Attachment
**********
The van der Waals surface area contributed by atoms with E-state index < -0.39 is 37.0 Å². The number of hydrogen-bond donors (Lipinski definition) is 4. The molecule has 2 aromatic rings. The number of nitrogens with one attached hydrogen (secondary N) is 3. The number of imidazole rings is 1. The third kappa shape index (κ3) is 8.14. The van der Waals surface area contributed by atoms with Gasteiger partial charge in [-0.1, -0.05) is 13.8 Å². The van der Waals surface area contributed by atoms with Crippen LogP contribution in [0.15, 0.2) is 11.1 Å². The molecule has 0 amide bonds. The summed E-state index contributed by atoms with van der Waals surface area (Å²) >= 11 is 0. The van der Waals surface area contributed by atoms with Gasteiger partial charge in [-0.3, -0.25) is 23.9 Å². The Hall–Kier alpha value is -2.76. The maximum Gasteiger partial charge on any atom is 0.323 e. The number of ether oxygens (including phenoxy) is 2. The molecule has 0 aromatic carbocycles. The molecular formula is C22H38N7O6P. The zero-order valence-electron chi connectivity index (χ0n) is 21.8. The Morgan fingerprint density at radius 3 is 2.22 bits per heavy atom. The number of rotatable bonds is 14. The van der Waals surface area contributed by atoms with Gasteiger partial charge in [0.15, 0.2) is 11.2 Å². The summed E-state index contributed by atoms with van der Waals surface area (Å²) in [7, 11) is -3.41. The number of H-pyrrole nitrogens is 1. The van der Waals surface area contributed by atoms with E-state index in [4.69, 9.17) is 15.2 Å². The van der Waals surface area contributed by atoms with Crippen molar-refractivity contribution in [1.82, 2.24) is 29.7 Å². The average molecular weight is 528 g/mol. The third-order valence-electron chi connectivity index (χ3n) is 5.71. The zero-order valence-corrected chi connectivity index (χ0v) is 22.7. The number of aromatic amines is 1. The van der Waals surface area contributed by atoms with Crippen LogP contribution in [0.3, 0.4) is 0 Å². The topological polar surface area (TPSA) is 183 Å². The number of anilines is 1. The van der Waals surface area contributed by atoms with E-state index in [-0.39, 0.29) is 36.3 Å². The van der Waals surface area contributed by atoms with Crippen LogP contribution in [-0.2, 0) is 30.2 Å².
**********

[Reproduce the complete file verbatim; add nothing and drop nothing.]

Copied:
The van der Waals surface area contributed by atoms with E-state index < -0.39 is 37.0 Å². The number of hydrogen-bond donors (Lipinski definition) is 4. The molecule has 2 aromatic rings. The number of nitrogens with one attached hydrogen (secondary N) is 3. The number of imidazole rings is 1. The third kappa shape index (κ3) is 8.14. The van der Waals surface area contributed by atoms with Gasteiger partial charge in [-0.1, -0.05) is 13.8 Å². The van der Waals surface area contributed by atoms with Crippen LogP contribution in [0.15, 0.2) is 11.1 Å². The molecule has 0 amide bonds. The summed E-state index contributed by atoms with van der Waals surface area (Å²) >= 11 is 0. The van der Waals surface area contributed by atoms with Gasteiger partial charge in [-0.3, -0.25) is 23.9 Å². The Hall–Kier alpha value is -2.76. The maximum Gasteiger partial charge on any atom is 0.323 e. The number of ether oxygens (including phenoxy) is 2. The molecule has 0 aromatic carbocycles. The molecular formula is C22H38N7O6P. The zero-order valence-electron chi connectivity index (χ0n) is 21.8. The Morgan fingerprint density at radius 3 is 2.22 bits per heavy atom. The number of rotatable bonds is 14. The van der Waals surface area contributed by atoms with Gasteiger partial charge in [0.15, 0.2) is 11.2 Å². The summed E-state index contributed by atoms with van der Waals surface area (Å²) in [7, 11) is -3.41. The number of H-pyrrole nitrogens is 1. The van der Waals surface area contributed by atoms with E-state index in [4.69, 9.17) is 15.2 Å². The van der Waals surface area contributed by atoms with Crippen molar-refractivity contribution in [1.82, 2.24) is 29.7 Å². The average molecular weight is 528 g/mol. The third-order valence-electron chi connectivity index (χ3n) is 5.71. The zero-order valence-corrected chi connectivity index (χ0v) is 22.7. The number of aromatic amines is 1. The van der Waals surface area contributed by atoms with Crippen LogP contribution in [0.3, 0.4) is 0 Å². The topological polar surface area (TPSA) is 183 Å². The number of anilines is 1. The van der Waals surface area contributed by atoms with E-state index in [-0.39, 0.29) is 36.3 Å². The van der Waals surface area contributed by atoms with Crippen LogP contribution in [-0.2, 0) is 30.2 Å².